Ukraine shot down a Russian Su-25SM3 “flying tank” in Kharkiv.

In the vicinity of Volokhiv Yar, in the Kharkiv region, Ukrainian forces claimed to have shot down a Russian Su-25SM3 “flying tank” using a shoulder-fired anti-aircraft missile.

Videos and details on the downing of a Russian Su-25SM3 “flying tank” in Kharkiv were shared by Ukrainian media. The team was looking for the Ukrainian army when a pair of Su-25SM3 attack aircraft suddenly entered the area. They were flying at a very low altitude to launch an attack on the Ukrainian army. Anti-aircraft man-portable missiles are available in Ukraine. The Ukrainian side opened fire as soon as the pair of Russian Su-25SM3s entered range, taking out one of these two aircraft (Image of the Su-25SM3 hit by a bullet and burned to the ground)

The Su-25SM3 aircraft is flying at a very low level, therefore even while it is now known that the pilot was unable to eject from the crashed aircraft, it cannot be ruled out that the pilot may still be alive. Instead of making just one or two journeys like the Su-34 attack, the Russian Air Force can conduct continuous operations every day on the Ukrainian battlefield thanks to the Su-25SM3’s small size and low operational expenses. Russian military analyst Dmitry Litovkin previously stated that “a small strike squadron is often more effective than planes carrying tonnes of bombs, especially when it comes to hitting terrorists sheltering in bunkers.”

The most recent type of the well-known Su-25 attack series created by the Soviet Union is the Su-25SM3, which features numerous cutting-edge sensors and protection systems. The improvements enable this Su-25SM3 attack aircraft, also known as a “flying tank,” to demonstrate its strength on contemporary battlefields. The Su-25SM3 measures 15.35 metres in length, 5.2 metres in height, and 14.52 metres in width. The Su-25SM3 can lift more than 17 tonnes as its maximum takeoff weight.
This assault has two turbojet engines, a maximum flight speed of 950 km/h, and a 1,000 km range.

A Su-25SM3 with an external fuel tank has a range of 1,850 kilometres. The SVP-24 targeting system for the Su-25SM3 was fitted by the Russian Air Force in terms of the electronic system. Using the GLONASS global satellite navigation system, the SVP-24 system continuously calculates the distance between the aircraft and the target. These systems collect additional data from early warning aircraft, headquarters, and other aircraft in addition to measuring environmental variables including pressure, humidity, and wind speed.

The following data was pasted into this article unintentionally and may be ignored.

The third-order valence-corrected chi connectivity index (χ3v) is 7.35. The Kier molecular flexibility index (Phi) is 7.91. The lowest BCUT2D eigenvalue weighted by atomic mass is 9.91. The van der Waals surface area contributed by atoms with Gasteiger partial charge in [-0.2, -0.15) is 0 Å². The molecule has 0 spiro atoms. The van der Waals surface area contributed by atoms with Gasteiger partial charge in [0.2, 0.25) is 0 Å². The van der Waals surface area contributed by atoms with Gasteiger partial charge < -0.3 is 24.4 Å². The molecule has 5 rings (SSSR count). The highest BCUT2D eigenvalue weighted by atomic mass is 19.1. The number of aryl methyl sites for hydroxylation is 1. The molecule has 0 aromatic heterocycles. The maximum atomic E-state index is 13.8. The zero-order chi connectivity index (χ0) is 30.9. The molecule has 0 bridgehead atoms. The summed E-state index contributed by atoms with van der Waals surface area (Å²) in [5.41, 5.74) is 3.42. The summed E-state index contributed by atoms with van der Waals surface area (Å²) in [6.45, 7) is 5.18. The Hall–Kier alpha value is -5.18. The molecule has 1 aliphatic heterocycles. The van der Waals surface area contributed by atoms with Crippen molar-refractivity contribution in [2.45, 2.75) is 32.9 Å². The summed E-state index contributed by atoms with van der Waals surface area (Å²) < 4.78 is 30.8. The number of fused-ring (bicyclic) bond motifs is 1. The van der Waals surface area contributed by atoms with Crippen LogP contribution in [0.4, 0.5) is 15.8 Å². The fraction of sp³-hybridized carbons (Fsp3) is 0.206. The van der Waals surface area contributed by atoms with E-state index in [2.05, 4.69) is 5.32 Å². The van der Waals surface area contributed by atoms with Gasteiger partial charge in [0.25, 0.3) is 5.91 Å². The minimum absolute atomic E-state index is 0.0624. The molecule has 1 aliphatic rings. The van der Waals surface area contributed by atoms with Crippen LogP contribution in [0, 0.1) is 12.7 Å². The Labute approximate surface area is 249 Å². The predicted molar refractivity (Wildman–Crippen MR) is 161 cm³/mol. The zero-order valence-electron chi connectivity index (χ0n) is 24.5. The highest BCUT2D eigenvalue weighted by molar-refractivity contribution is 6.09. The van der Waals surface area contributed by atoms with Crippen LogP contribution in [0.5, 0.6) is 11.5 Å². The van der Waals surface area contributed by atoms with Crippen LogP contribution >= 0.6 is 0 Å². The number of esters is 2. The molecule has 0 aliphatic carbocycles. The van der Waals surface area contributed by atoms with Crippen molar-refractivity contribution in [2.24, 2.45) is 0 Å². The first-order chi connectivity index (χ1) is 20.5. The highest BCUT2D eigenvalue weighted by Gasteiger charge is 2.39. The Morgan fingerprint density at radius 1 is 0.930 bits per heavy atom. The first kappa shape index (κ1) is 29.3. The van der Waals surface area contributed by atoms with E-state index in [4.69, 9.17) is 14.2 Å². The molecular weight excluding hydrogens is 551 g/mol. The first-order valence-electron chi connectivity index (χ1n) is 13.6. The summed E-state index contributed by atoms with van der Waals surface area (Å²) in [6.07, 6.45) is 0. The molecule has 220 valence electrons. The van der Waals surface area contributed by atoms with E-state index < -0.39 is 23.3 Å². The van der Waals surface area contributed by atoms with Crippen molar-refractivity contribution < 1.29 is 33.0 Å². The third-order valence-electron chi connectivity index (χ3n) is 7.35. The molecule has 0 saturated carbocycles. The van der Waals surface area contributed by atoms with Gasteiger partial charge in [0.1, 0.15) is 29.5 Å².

Bombs without guidance systems will be dropped at the proper moment to hit the target with an error of less than 5 m if pilots merely control the aircraft according to the SVP-24 criteria. The Su-25SM3 model has both the SVP-24 and a SOLT-25 optical-electronic navigation and aiming system, enabling it to function day and night and in any weather. “The SOLT-25 complex includes a laser rangefinder, a thermal imaging camera, and an optical-electronic aiming system. Despite the fog and heavy rain, it can search for and track numerous objects including soldiers, armoured vehicles, and bunkers “according to Russian Academy of Military Sciences Professor Vadim Kozulin

The Vitbsk electronic defensive complex, created by the Samara Research Institute, is a crucial component of the Su-25SM3 upgrade package that also improves assault accuracy. A strong jammer, an ultraviolet sensor cluster to detect approaching missiles (MAWS), and an early warning radar make up Vitbsk. The creator of this defensive complex claims that it contains a mechanism for blinding infrared missiles in addition to jamming radar. According to the Russian side, the Vitbsk system (shown) is made to defend the Su-25SM3 attack aircraft against a variety of battlefield threats, including the FIM-92 Stinger man-portable missile and the contemporary Patriot PAC-3 missile.

Radars pointed towards the aircraft can also be automatically recognised and precisely located by the Vitbsk system. In order to support the Su-25SM3 attack with anti-radar missiles like the Kh-25MPU and Kh-58, warning data will be loaded into the computer and transformed into target characteristics. If the Su-25SM3 decides not to strike, they can send information to other aircraft to disable an opponent’s air defence system. Additionally, radar irradiation warning and L-15-16M electronic reconnaissance are available on Su-25SM3 aircraft. The Su-25SM3 can supply parameters for missiles utilising passive detectors like the R-27P/ EP thanks to this system’s ability to both receive signals from ground radar and identify radar signals from adversarial aircraft.

The Su-25SM3 has a wide variety of weapons in its arsenal, including surface-to-surface missiles, rockets, and rapid-fire artillery. Of the more than 250 Su-25s that have been upgraded to the Su-25M3 standard, around a third are now owned by Russia. In particular, the Su-25SM3 has shown to be a “long-lived” aircraft when used in the Ukrainian War. Despite some Su-25SM3s having an engine disabled due to Ukrainian air defence fire, the pilot was still able to manoeuvre them so they could land without incident. More than 200 fighter jets of all types, including some Russian Su-25SM3s, are said to have been shot down by the Ukrainian side, but Moscow has not yet responded to this.

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